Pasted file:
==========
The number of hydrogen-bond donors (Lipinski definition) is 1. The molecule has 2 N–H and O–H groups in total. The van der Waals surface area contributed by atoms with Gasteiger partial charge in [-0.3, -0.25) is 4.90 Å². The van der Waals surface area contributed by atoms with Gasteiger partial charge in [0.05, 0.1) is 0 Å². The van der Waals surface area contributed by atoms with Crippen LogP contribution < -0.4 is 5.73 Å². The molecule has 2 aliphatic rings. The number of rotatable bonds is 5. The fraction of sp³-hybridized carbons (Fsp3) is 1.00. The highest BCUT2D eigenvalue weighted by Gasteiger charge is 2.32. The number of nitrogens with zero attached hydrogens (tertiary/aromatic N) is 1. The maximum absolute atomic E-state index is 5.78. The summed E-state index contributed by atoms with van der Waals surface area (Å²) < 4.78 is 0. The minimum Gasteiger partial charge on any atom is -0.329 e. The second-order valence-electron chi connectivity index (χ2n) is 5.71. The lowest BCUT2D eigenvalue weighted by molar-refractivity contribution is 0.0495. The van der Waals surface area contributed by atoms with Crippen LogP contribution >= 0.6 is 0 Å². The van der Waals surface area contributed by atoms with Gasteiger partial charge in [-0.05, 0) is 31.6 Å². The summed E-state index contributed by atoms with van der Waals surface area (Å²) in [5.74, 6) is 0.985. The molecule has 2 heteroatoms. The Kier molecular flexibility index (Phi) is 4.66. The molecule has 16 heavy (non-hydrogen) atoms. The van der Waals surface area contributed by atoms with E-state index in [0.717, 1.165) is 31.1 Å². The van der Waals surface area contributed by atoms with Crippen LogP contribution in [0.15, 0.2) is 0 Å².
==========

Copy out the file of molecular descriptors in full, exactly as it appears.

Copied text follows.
The number of hydrogen-bond donors (Lipinski definition) is 1. The molecule has 2 N–H and O–H groups in total. The van der Waals surface area contributed by atoms with Gasteiger partial charge in [-0.3, -0.25) is 4.90 Å². The van der Waals surface area contributed by atoms with Gasteiger partial charge in [0.05, 0.1) is 0 Å². The van der Waals surface area contributed by atoms with Crippen LogP contribution < -0.4 is 5.73 Å². The molecule has 2 aliphatic rings. The number of rotatable bonds is 5. The fraction of sp³-hybridized carbons (Fsp3) is 1.00. The highest BCUT2D eigenvalue weighted by Gasteiger charge is 2.32. The number of nitrogens with zero attached hydrogens (tertiary/aromatic N) is 1. The maximum absolute atomic E-state index is 5.78. The summed E-state index contributed by atoms with van der Waals surface area (Å²) < 4.78 is 0. The minimum Gasteiger partial charge on any atom is -0.329 e. The second-order valence-electron chi connectivity index (χ2n) is 5.71. The lowest BCUT2D eigenvalue weighted by molar-refractivity contribution is 0.0495. The van der Waals surface area contributed by atoms with Crippen LogP contribution >= 0.6 is 0 Å². The van der Waals surface area contributed by atoms with Gasteiger partial charge in [-0.05, 0) is 31.6 Å². The summed E-state index contributed by atoms with van der Waals surface area (Å²) in [5.74, 6) is 0.985. The molecule has 2 heteroatoms. The Kier molecular flexibility index (Phi) is 4.66. The molecule has 16 heavy (non-hydrogen) atoms. The van der Waals surface area contributed by atoms with E-state index in [0.717, 1.165) is 31.1 Å². The van der Waals surface area contributed by atoms with Crippen LogP contribution in [0.15, 0.2) is 0 Å².